As you read this, calming violins open a familiar tune and that sweet mellifluous voice of Etta James soon enters your mind: "At laaaaaaaaassssst. My looooove has come along....." Great tune, right ! Well, it's appropriate here because, at LAST, here's the long-awaited Episode #9 of Know Your Food! That's right, friends, today we're going to explore the wondrous FIG in all of its sweet, soothing glory. One taste and happiness blossoms within you, washing over your entire being... We only wish that the following video was as professionally rendered as this paragraph of evocative prose... (but, we promise we'll get there one day).
In case you missed the actual nutrition info in that video (what little there was, LOL), here's the transcript:
"We interrupt this fig video with the painful realization that we have not in fact told you, loyal viewer, anything at ALL about the nutritional qualities of the FIG! Sometimes, we just get so caught up in the moment, we forget the larger picture ... -- or, errr, the larger video -- which, in this case, is to impart practical health information about our subject du jour. As such, aside from our puzzling focus on the insanely high amounts of calcium in figs, We did NOT bother to tell you that figs:
* are low-fat
* are high in fiber
* are high in Vitamin K
* have respectable amounts of Thiamin, Riboflavin, B6, and Pantothenic Acid
* are chock full of minerals like potassium, manganese, copper, magnesium, and iron
* contain beneficial flavonoids
So, go steal yourself some FIGS!!!"
(Note to literalists: We do not actually advocate stealing. It just seemed kind of exciting to put it that way. We get a little over-enthusiastic about our food sometimes.)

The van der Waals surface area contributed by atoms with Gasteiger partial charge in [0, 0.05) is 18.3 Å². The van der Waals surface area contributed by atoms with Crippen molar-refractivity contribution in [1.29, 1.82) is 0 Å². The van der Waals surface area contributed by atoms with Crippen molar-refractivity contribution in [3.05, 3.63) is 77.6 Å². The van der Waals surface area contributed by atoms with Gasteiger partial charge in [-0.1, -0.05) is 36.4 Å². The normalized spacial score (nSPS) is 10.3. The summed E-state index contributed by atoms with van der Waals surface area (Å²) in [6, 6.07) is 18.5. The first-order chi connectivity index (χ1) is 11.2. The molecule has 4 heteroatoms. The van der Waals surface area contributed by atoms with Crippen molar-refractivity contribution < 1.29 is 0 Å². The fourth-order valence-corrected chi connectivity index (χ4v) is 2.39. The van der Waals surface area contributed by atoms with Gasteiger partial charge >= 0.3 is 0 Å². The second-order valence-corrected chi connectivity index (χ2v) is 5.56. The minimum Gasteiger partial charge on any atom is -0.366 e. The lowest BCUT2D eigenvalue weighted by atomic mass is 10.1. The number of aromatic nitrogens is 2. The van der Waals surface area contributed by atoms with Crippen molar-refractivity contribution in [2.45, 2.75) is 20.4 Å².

Thanks again to Mark from the Pittsburgh Raw Food Meetup Group for introducing the fig and for proving to us that the All Raw Directory is indeed becoming a valued go-to site for raw foodists worldwide for a number of reasons (among them the hunt for great raw recipes).
Today's raw recipe, as listed on the All Raw Directory, is a link to Elana's Pantry. Her "Fig tapenade" does indeed sound pretty amazing, so take a gander. Seems this one isn't strictly 100% raw, so you may have to substitute an ingredient or two, but it's certainly a great starting point. When you're ready for the cracker portion of the recipe, we recommend heading back to the All Raw Directory and searching for a suitable raw cracker (there are at least 15 cracker recipes linked to from there!).
Below, we have included the original comments from this blog post. Additional comments may be made via Facebook, below.
On November 13, 2008, wrote:
I want to know what dish Mark brought to share. I thought he was cute when you turned the camera back on him. Suddenly he seemed a little nervous, like, "Hey, wait! This wasn't in the script!"
On November 14, 2008, wrote:
Ok, another fact about figs according to Whole Food Signatures: Figs are full of seeds and hang in twos when they grow. Figs increase the motility of male sperm and increase the numbers of sperm as well to overcome male sterility.
More food signatures here: http://tinyurl.com/38ukpy
On November 27, 2008, wrote:
Thanks for the extra fig info, P. Lis! From what I've heard about the human race, we may be relying on plants in the near future in order to keep our race alive. There is a projection for higher sterility rates as the years go by.
Thanks for sharing!
Lots of love to you,